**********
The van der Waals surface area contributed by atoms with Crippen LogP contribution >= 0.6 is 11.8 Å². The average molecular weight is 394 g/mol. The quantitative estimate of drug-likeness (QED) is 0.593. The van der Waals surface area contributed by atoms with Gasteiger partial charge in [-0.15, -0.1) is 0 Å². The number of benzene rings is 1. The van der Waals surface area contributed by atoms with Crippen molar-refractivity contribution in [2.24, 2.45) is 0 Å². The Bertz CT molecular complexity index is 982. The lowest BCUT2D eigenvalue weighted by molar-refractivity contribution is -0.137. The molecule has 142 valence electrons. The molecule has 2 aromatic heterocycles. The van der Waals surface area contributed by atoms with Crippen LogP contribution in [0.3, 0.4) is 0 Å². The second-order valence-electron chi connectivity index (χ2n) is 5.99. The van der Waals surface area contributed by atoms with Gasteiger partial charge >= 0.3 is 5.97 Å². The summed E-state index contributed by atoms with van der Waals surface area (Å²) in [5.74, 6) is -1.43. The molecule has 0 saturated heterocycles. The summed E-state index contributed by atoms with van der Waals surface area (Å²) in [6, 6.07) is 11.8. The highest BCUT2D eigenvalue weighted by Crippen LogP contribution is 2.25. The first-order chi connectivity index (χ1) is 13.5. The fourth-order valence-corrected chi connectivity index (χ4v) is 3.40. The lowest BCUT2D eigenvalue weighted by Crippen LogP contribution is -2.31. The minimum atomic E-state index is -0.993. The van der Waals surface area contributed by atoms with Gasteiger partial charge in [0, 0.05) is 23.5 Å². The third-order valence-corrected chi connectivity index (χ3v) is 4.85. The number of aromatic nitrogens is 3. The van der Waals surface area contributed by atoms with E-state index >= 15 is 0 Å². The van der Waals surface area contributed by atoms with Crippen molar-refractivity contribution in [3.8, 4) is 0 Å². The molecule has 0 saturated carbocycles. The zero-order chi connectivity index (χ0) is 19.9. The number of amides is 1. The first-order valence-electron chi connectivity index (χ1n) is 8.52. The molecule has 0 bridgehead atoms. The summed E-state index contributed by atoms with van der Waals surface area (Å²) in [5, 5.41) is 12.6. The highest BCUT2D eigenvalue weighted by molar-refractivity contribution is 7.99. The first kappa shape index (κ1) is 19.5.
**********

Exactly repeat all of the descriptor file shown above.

The van der Waals surface area contributed by atoms with Crippen LogP contribution >= 0.6 is 11.8 Å². The average molecular weight is 394 g/mol. The quantitative estimate of drug-likeness (QED) is 0.593. The van der Waals surface area contributed by atoms with Gasteiger partial charge in [-0.15, -0.1) is 0 Å². The number of benzene rings is 1. The van der Waals surface area contributed by atoms with Crippen molar-refractivity contribution in [2.24, 2.45) is 0 Å². The Bertz CT molecular complexity index is 982. The lowest BCUT2D eigenvalue weighted by molar-refractivity contribution is -0.137. The molecule has 142 valence electrons. The molecule has 2 aromatic heterocycles. The van der Waals surface area contributed by atoms with Crippen LogP contribution in [0.3, 0.4) is 0 Å². The second-order valence-electron chi connectivity index (χ2n) is 5.99. The van der Waals surface area contributed by atoms with Gasteiger partial charge >= 0.3 is 5.97 Å². The summed E-state index contributed by atoms with van der Waals surface area (Å²) in [5.74, 6) is -1.43. The molecule has 0 saturated heterocycles. The summed E-state index contributed by atoms with van der Waals surface area (Å²) in [6, 6.07) is 11.8. The highest BCUT2D eigenvalue weighted by Crippen LogP contribution is 2.25. The first-order chi connectivity index (χ1) is 13.5. The fourth-order valence-corrected chi connectivity index (χ4v) is 3.40. The lowest BCUT2D eigenvalue weighted by Crippen LogP contribution is -2.31. The minimum atomic E-state index is -0.993. The van der Waals surface area contributed by atoms with Gasteiger partial charge in [0, 0.05) is 23.5 Å². The third-order valence-corrected chi connectivity index (χ3v) is 4.85. The number of aromatic nitrogens is 3. The van der Waals surface area contributed by atoms with E-state index >= 15 is 0 Å². The van der Waals surface area contributed by atoms with Crippen molar-refractivity contribution in [3.8, 4) is 0 Å². The molecule has 0 saturated carbocycles. The zero-order chi connectivity index (χ0) is 19.9. The number of amides is 1. The first-order valence-electron chi connectivity index (χ1n) is 8.52. The molecule has 0 bridgehead atoms. The summed E-state index contributed by atoms with van der Waals surface area (Å²) in [5, 5.41) is 12.6. The highest BCUT2D eigenvalue weighted by molar-refractivity contribution is 7.99. The first kappa shape index (κ1) is 19.5.